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Chase, Oren Gould


Age: 19, credited to St. Johnsbury, VT
Unit(s): 11th VT INF
Service: enl 7/24/62, m/i 9/1/62, SGT, Co. A, 11th VT INF, pr 1SGT, 5/20/63, comn 2LT, Co. A, 6/30/64 (7/11/64), pow, Weldon Railroad, 6/23/64, Andersonville, to Millen 11/11/64, prld 11/26/64, pr 1LT, 5/23/65 (6/2/65), tr to Co. C, 6/24/65, m/o 8/25/65

See Legend for expansion of abbreviations


Birth: abt 1842, Plymouth, NH
Death: 01/31/1914

Burial: Lyndon Center Cemetery, Lyndon, VT
Marker/Plot: Not recorded
Gravestone photographer: Carolyn Adams
Findagrave Memorial #: 37495111


Alias?: None noted
Pension?: Yes, 6/18/1866; widow Sarah M, 2/21/1914, VT
Portrait?: Gibson Collection, Italo Collection, VHS Collections
College?: Not Found
Veterans Home?: Not Found
(If there are state digraphs above, this soldier spent some time in a state or national soldiers' home in that state after the war)

Remarks: None

Webmaster's Note: The 11th Vermont Infantry was also known as the 1st Vermont Heavy Artillery; the names were used interchangably for most of its career


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Lyndon Center Cemetery, Lyndon, VT

Check the cemetery for location/directions and other veterans who may be buried there.


John Gibson Collection


Ed Italo Collection


VHS - Reunion Society Collection


Oren G. Chase

Oren G. Chase, son of Rev. and Mrs. D. P. Chase was born at Plymouth, N. H., Dec. 10, 1842. At the age of 17 he learned the blacksmith trade and followed it until the call came for "three hundred thousand more." At this time, when twenty years of age, he was a resident of St. Johnsbury and enlisted in company A, 11th regiment, July 245, 1862. He was mustered into United States service Sept. 1, 1862, as 2ndf sergeant, being promoted to 1st sergeant may 20, 1863, again promoted to 2nd lieutenant June 30, 1864, and was made 1st lieutenant May 23, 1865. He was taken prisoner on Weldon railroad June 23, 1864, and confined for five months at Libby, Millen and Andersonville prisons, being released Nov. 26, 1864. Lieutenant Chase was in the battles of Spottsylvania, North Anna, Pamunkey River, Hanover Court House, Cold Harbor and Petersburg. He was mustered out of service August 25, 1865. his war record was an honorable one and a hard one. During his prison confinement he dropped from 180 to 99 pounds in weight. Soon after his return from war, on Feb. 17, 1866, he married Mrs. Sarah M. Hutchinson of Concord, Vt., and for the next seven years was variously engaged in blacksmithing, farming and hotel keeping. In 1872 he moved to Lyndonville, becoming a fireman on the railroad and afterwards an engineer for twelve years. During this time he kept a record of every mile he rode and what engine he ran.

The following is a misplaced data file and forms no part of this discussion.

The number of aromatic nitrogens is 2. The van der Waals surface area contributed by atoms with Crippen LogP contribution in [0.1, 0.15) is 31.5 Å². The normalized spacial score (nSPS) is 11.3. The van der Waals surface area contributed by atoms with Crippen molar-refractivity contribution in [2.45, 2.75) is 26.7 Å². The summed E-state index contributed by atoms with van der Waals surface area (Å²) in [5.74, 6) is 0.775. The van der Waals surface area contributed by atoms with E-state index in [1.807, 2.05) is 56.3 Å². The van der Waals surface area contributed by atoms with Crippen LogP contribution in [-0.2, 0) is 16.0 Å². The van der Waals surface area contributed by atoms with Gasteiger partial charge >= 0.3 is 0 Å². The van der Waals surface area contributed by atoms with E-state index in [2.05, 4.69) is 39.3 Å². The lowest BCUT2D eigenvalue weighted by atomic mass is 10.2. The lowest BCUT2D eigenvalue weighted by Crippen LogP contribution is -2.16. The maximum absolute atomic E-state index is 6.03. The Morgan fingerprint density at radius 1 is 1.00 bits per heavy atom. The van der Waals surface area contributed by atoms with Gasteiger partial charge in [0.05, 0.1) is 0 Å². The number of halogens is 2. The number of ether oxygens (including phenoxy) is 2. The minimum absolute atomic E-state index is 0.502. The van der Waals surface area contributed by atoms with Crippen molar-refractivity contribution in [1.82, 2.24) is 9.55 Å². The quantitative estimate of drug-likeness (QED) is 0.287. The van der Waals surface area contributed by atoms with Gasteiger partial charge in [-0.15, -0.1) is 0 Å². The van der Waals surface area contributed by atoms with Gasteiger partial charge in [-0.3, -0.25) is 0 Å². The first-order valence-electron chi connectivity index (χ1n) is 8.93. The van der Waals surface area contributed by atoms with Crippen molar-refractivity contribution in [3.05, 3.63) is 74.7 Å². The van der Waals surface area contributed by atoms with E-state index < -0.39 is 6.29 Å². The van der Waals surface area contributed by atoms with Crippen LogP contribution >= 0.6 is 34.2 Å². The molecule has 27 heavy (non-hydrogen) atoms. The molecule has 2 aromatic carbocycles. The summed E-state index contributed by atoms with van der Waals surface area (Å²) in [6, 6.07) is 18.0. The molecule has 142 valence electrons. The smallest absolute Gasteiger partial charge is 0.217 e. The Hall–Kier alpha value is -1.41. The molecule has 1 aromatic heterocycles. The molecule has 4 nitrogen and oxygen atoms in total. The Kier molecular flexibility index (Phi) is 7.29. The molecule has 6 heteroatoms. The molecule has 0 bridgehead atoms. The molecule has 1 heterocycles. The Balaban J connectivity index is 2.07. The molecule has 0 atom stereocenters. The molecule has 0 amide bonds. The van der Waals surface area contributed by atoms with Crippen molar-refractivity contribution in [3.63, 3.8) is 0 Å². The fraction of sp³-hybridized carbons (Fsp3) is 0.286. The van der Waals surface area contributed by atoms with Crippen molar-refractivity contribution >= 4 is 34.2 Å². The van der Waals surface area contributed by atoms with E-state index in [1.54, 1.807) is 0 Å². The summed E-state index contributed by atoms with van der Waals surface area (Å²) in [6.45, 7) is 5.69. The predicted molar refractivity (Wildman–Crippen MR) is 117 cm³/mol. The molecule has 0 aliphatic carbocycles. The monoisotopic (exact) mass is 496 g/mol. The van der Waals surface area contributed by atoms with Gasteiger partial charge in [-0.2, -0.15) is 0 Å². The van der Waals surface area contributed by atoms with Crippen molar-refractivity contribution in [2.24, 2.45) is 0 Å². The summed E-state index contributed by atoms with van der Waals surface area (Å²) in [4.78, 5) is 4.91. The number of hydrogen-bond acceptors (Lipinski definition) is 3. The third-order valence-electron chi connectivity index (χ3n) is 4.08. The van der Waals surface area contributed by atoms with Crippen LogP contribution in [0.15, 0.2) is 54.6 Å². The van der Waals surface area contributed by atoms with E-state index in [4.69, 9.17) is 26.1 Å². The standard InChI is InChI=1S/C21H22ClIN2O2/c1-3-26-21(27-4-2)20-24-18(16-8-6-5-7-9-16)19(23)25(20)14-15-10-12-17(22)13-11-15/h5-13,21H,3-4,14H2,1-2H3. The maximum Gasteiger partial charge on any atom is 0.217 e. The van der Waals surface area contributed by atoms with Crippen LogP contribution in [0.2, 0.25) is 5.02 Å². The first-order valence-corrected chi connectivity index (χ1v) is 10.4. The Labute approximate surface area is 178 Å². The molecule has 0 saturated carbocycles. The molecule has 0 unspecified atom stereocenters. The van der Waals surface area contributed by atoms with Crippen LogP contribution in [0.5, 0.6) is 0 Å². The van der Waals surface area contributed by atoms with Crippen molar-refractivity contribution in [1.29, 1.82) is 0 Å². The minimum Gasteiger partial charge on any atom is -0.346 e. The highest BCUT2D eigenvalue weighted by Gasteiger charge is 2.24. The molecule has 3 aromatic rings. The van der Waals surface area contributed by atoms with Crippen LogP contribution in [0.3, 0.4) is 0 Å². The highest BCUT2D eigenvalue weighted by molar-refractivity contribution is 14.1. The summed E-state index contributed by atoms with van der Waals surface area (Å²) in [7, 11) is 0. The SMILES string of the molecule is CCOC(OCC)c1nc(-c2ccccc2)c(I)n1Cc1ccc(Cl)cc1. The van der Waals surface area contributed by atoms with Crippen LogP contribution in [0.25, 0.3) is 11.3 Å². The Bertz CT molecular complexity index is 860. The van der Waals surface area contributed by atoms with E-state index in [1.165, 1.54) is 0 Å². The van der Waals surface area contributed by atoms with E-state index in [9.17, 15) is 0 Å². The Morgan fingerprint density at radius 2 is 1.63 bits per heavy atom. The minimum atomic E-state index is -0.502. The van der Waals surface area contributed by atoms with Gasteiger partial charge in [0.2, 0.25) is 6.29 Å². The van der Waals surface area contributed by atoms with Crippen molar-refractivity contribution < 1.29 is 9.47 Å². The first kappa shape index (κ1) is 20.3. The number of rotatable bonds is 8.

The winter of 1887 was spent by Mr. Chase at Pasadena, Cal., after which he returned to Lyndonville and bought in July the Union House. Ably assisted by his wife he kept this hotel in a creditable manner for 23 years. During this long term of years of public service he became widely acquainted and known as an honest man and sincere friend.

His good business sense led to his appointment to various village offices of trust, all of which he filled faithfully and well. He was six years a village trustee, six years a member of the electric light commission, and he also served as chairman of the building committee on the new school house that Lyndonville is now so proud of.

He belonged to Chamberlain Post, No. 1, at St. Johnsbury, Crescent lodge F. & A. M., the Eastern Star, Haswell R. A. Chapter, Caledonia Council R. & S. M., Palestine Commandery K. T. and Mt. Sinai Temple.

One son, Ernest B., now of Manchester, N. H., was born Dec. 21, 1874. To him and to Mrs. B. G. Morrison of this place and Irvin Hutchinson of Stanstead, Mrs. Chase's children by her first husband, he has been a kind and loving parent. His wife, children and grandchildren have the sympathy of a great many people in their bereavement.

Mr. Chase gave up active work about 2 1/2 years ago when he sold his hotel to J. J. Neagle and he, with his wife, have made their home with his son at Manchester, N. H., and with Mr. And Mrs. B. G. Morrison at their new home on Center street.

He had been almost blind for some time. He suffered an acute attack of Bright's disease Jan. 15 and his decline was rapid, death occurring Jan. 31. Funeral services in charge of the Masonic order were held Monday, Feb. 2, at the home, the Rev. J. J. Hutchinson officiating. The bearers were Grand Army friends, L. S. Howe, George Shorey, W. L. Stoddard, F. E. Cobleigh, M. J. Robinson, J. M. Murch.

Source: Vermont Union Journal, February 11 1914.
Courtesy of Tom Boudreau.